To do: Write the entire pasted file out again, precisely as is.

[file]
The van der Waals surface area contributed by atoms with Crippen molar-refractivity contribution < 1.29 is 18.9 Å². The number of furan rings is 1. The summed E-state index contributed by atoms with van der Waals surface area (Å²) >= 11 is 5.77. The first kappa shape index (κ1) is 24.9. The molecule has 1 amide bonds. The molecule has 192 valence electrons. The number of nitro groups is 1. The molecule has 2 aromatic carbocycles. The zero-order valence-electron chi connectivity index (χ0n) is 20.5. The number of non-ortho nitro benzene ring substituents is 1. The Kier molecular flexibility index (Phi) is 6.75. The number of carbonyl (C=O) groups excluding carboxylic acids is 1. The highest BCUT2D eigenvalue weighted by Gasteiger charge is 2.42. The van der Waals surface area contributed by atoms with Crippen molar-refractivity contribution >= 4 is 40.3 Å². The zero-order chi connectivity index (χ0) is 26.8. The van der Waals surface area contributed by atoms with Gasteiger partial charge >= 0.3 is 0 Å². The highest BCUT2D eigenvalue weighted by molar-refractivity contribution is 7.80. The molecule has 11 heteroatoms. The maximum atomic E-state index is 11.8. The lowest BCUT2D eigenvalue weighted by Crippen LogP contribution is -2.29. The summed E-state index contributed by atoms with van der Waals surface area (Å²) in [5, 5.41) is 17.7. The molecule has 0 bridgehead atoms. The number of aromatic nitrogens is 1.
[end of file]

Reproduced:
The van der Waals surface area contributed by atoms with Crippen molar-refractivity contribution < 1.29 is 18.9 Å². The number of furan rings is 1. The summed E-state index contributed by atoms with van der Waals surface area (Å²) >= 11 is 5.77. The first kappa shape index (κ1) is 24.9. The molecule has 1 amide bonds. The molecule has 192 valence electrons. The number of nitro groups is 1. The molecule has 2 aromatic carbocycles. The zero-order valence-electron chi connectivity index (χ0n) is 20.5. The number of non-ortho nitro benzene ring substituents is 1. The Kier molecular flexibility index (Phi) is 6.75. The number of carbonyl (C=O) groups excluding carboxylic acids is 1. The highest BCUT2D eigenvalue weighted by Gasteiger charge is 2.42. The van der Waals surface area contributed by atoms with Crippen molar-refractivity contribution >= 4 is 40.3 Å². The zero-order chi connectivity index (χ0) is 26.8. The van der Waals surface area contributed by atoms with Gasteiger partial charge >= 0.3 is 0 Å². The highest BCUT2D eigenvalue weighted by molar-refractivity contribution is 7.80. The molecule has 11 heteroatoms. The maximum atomic E-state index is 11.8. The lowest BCUT2D eigenvalue weighted by Crippen LogP contribution is -2.29. The summed E-state index contributed by atoms with van der Waals surface area (Å²) in [5, 5.41) is 17.7. The molecule has 0 bridgehead atoms. The number of aromatic nitrogens is 1.